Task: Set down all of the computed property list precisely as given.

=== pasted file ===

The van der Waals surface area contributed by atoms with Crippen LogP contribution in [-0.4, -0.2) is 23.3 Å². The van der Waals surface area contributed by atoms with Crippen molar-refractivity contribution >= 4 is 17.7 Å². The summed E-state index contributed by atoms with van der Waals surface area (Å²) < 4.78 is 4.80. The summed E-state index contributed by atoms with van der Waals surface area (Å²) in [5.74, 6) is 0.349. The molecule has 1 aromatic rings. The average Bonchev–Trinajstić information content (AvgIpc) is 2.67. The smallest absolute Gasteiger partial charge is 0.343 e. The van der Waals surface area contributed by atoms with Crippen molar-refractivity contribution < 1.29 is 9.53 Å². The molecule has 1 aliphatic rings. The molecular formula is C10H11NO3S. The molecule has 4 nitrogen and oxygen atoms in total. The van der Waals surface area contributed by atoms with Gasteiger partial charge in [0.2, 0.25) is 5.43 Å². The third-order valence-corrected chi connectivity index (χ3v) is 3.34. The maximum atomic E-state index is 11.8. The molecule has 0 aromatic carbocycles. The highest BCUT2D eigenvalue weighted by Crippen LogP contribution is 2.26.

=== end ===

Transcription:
The van der Waals surface area contributed by atoms with Crippen LogP contribution in [-0.4, -0.2) is 23.3 Å². The van der Waals surface area contributed by atoms with Crippen molar-refractivity contribution >= 4 is 17.7 Å². The summed E-state index contributed by atoms with van der Waals surface area (Å²) < 4.78 is 4.80. The summed E-state index contributed by atoms with van der Waals surface area (Å²) in [5.74, 6) is 0.349. The molecule has 1 aromatic rings. The average Bonchev–Trinajstić information content (AvgIpc) is 2.67. The smallest absolute Gasteiger partial charge is 0.343 e. The van der Waals surface area contributed by atoms with Crippen molar-refractivity contribution < 1.29 is 9.53 Å². The molecule has 1 aliphatic rings. The molecular formula is C10H11NO3S. The molecule has 4 nitrogen and oxygen atoms in total. The van der Waals surface area contributed by atoms with Gasteiger partial charge in [0.2, 0.25) is 5.43 Å². The third-order valence-corrected chi connectivity index (χ3v) is 3.34. The maximum atomic E-state index is 11.8. The molecule has 0 aromatic carbocycles. The highest BCUT2D eigenvalue weighted by Crippen LogP contribution is 2.26.